We’re in the midst of a technological revolution.
Our devices and apps are all connected to the Internet and are becoming more powerful, much faster, and interconnected. This is driving innovation when it comes to the technology in our homes, which are literally becoming smarter.
These ‘smart homes’ are complex. Built from multiple systems, including security, entertainment, control, and lighting, they are all connected (mainly through the Internet and Bluetooth) with end-user devices (smartphones, smartwatches, voice-activated speakers), the cloud, even a centralized control center.
This interconnectivity, and intelligence, will only increase with the big players, including Apple, Amazon, and Google, teaming up to develop an open-source smart home standard to ensure IoT devices work together, regardless of their manufacturer.
For those wanting convenience, comfort, and security at their fingertips, smart homes can provide that seamless experience. Curtains can be opened automatically, your coffee machine can be turned on via your cellphone, the lighting in your house can dynamically adjust as you walk into a room. If your garage door is open, you can receive a warning and even close it remotely.
The potential is limitless.
Here’s a look at some of the most interesting smart home trends to look forward to in 2021 and beyond.
Artificial intelligence & machine learning
There’s little doubt that having AI-powered personal assistants have helped with the popularity of smart homes. Whether it’s Siri, Cortana, Bixby, or Alexa, these voice-controlled systems have given people the chance to control devices and complete tasks without lifting a finger.
Dim the lights, ask a question, play a song. All is possible. But this doesn’t mean that they are intuitively doing what we ‘might’ want it to do. We still give the commands.
Machine learning is rapidly changing this. By enabling the AI to learn and improve, it helps develop predictive and analytical capabilities so it can figure out what you want without you needing to ask. Soon, your AI assistant will be far more autonomous, able to set meetings for you, even order groceries when they run low (apps such as Hi Pedini can already tell you what you need to add to your next grocery order and do much more).
Samsung’s Ballie robot is designed to make real-time decisions based on your mood and previous requests – to be more of a companion than a simple tool. It can be a fitness assistant, act as your TV’s remote control, and even take photos.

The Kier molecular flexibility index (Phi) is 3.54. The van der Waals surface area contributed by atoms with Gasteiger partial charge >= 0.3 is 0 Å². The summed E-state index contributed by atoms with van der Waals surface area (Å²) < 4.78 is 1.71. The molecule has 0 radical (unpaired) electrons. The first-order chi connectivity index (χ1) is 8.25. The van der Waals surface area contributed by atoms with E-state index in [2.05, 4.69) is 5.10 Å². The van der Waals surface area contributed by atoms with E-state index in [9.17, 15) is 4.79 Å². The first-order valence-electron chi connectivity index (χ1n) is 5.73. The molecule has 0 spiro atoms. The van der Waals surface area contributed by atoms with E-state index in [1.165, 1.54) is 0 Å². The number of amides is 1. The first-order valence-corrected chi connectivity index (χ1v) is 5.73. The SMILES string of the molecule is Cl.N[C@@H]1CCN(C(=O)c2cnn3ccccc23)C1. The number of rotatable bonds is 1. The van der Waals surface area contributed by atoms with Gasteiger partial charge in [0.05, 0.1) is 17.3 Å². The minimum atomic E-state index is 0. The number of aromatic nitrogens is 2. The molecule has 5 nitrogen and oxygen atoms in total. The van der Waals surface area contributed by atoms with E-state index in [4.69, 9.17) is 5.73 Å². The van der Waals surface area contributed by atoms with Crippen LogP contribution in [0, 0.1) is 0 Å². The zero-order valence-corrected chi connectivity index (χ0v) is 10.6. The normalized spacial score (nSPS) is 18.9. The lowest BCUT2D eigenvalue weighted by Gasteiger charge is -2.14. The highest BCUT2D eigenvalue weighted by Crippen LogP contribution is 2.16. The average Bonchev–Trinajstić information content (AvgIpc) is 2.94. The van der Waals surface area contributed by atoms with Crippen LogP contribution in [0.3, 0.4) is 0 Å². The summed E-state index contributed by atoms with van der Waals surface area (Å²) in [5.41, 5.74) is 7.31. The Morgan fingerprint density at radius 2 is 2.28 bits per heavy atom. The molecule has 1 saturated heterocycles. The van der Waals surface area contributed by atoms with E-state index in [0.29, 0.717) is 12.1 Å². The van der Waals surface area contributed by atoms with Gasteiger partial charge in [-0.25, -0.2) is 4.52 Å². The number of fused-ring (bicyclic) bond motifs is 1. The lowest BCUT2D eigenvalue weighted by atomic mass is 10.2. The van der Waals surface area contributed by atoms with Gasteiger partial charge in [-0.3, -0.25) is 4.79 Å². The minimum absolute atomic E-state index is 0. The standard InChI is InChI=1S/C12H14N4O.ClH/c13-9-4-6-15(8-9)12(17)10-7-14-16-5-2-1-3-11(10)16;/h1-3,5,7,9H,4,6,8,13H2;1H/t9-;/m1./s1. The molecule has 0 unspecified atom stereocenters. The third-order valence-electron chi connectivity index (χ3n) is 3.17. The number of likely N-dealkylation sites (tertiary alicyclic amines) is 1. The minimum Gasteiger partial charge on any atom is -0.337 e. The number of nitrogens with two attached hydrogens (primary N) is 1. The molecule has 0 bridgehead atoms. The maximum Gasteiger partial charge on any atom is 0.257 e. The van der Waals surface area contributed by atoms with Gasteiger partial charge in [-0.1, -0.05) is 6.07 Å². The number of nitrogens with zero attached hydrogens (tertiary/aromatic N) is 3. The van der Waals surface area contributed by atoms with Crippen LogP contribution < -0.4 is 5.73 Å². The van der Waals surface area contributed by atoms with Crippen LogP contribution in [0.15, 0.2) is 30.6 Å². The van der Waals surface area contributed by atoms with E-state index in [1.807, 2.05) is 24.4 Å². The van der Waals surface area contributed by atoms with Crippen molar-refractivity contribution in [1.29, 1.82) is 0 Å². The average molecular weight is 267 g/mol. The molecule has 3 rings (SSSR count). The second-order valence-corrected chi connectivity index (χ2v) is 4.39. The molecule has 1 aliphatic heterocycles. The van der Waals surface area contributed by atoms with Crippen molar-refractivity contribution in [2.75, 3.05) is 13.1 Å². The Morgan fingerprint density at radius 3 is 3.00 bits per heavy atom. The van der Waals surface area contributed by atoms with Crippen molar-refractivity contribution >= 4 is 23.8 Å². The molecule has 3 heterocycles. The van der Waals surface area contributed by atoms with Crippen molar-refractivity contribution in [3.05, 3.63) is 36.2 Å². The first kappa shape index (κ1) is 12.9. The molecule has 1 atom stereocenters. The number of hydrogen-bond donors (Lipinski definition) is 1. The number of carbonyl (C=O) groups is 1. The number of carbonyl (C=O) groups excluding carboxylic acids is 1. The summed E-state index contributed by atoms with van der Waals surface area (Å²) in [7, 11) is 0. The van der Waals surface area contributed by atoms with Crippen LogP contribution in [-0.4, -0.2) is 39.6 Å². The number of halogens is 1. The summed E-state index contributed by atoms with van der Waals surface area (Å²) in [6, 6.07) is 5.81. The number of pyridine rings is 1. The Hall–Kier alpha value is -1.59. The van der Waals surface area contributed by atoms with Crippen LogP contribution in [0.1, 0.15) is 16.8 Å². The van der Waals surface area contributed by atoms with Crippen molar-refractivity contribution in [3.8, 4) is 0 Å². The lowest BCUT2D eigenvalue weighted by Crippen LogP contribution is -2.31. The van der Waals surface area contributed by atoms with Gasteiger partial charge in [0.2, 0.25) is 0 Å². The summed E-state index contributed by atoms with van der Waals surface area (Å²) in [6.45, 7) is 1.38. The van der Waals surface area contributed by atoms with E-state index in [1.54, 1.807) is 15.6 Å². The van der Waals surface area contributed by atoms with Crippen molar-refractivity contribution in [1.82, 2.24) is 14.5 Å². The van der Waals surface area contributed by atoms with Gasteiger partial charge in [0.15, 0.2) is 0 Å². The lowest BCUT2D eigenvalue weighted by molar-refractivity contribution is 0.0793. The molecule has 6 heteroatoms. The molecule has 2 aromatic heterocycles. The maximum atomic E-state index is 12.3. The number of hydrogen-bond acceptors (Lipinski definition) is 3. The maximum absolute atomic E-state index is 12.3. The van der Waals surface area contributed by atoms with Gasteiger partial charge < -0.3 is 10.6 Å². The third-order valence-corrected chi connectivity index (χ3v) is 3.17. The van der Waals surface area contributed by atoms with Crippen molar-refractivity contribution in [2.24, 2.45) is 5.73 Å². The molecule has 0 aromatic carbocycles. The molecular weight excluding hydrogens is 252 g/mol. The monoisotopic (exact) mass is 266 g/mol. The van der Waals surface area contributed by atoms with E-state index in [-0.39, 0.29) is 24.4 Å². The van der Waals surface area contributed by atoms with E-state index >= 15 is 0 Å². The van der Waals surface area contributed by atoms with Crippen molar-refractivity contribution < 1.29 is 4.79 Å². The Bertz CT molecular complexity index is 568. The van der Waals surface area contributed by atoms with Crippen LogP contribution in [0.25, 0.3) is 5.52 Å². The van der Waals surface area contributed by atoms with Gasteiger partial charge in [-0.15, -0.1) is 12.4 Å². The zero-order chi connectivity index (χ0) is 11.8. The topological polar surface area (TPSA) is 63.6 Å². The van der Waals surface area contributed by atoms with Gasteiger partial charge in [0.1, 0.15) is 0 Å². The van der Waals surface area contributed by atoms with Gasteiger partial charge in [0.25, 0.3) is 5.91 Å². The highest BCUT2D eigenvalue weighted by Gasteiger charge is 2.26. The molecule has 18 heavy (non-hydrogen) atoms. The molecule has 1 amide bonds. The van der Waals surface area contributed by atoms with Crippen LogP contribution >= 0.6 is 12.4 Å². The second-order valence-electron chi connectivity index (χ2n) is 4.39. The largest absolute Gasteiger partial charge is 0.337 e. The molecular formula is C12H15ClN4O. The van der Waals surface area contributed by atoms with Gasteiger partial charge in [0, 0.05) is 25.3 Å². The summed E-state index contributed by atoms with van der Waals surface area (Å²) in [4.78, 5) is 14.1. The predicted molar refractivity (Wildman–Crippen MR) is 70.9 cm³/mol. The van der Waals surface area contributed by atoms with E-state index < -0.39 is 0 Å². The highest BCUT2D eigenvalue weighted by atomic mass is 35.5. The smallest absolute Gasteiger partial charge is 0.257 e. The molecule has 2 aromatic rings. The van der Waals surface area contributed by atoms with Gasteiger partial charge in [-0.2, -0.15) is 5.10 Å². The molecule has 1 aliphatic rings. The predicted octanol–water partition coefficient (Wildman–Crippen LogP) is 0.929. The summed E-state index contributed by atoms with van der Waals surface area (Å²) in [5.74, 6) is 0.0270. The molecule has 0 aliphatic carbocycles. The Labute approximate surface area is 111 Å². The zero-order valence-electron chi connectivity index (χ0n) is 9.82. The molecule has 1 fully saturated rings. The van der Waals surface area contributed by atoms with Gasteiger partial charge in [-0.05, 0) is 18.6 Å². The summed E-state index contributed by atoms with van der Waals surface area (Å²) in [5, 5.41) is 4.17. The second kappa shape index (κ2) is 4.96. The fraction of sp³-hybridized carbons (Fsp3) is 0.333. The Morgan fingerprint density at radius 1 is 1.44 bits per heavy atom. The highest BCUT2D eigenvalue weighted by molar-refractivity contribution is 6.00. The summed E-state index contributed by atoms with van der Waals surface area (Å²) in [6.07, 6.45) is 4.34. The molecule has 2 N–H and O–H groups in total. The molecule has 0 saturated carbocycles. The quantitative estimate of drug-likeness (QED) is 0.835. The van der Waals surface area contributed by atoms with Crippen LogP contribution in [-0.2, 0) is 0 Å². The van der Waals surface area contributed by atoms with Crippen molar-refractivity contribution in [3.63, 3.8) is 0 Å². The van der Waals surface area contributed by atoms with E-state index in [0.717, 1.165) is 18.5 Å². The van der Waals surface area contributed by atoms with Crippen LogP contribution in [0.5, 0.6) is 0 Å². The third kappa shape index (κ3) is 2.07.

AI is also being used to provide smart security with facial recognition, smart locks that can be controlled through a smartphone, even surveillance cameras that can predict a crime before it happens.
Smoke alarms, such as Google Nest Protect can now distinguish between smoke, steam, and gas. They can even send a message to your phone if any smoke is detected and determine the risk factor depending on how much smoke is detected (that is, it will send a lower level alert if it’s just your toast that’s burning).
LG’s DeepThinQ technology utilizes a range of AI functions to enable products to educate themselves and learn the behavioral patterns of their customers. An LG ThinQ air conditioner can learn to recognize what users routinely like and set the temperature to their preference. If a door is locked from the outside, lights inside are turned off. Robotic vacuum cleaners learn the difference between pets and furniture and react accordingly.
Ultimately, AI is being envisioned as a way to create superior, more individual experiences for smart-home owners. Soon, our appliances may know us better than we know ourselves.
Until AI hits the mainstream, voice assistants will remain at the forefront of smart home connectivity. It’s also growing in popularity. Google data shows that 72 percent of those who own a voice-activated speaker use them daily as part of their routines.
For those who have experienced the search for a lost remote control or who were comfortably in bed but wanting to turn off the lights, the ease and convenience of simply telling your home to do it for you certainly has its appeal.
Want to control nearly every aspect of lighting throughout your house (and outside)? Smart lighting solutions, such as Philips Hue, enable you to use your voice to dim lights, change colors, set lighting scenes, even act like you’re at home when you’re not.
You can control the temperature throughout your house with a system like Ecobee. Enjoy sous vide cooking? A product like Joule can be run remotely through your smartphone and with your voice if your hands are dirty. Too tired to make your cup of coffee in the morning? Just ask TopBrewer to make it for you.
All of these will only become smarter as their AI improves. Soon the temperature control will know your preferences and cool or heat the room exactly how you like it. Perhaps your lighting system will connect to your coffee machine? Once it senses lights going on as you get up in the morning, your coffee machine will know to start grinding.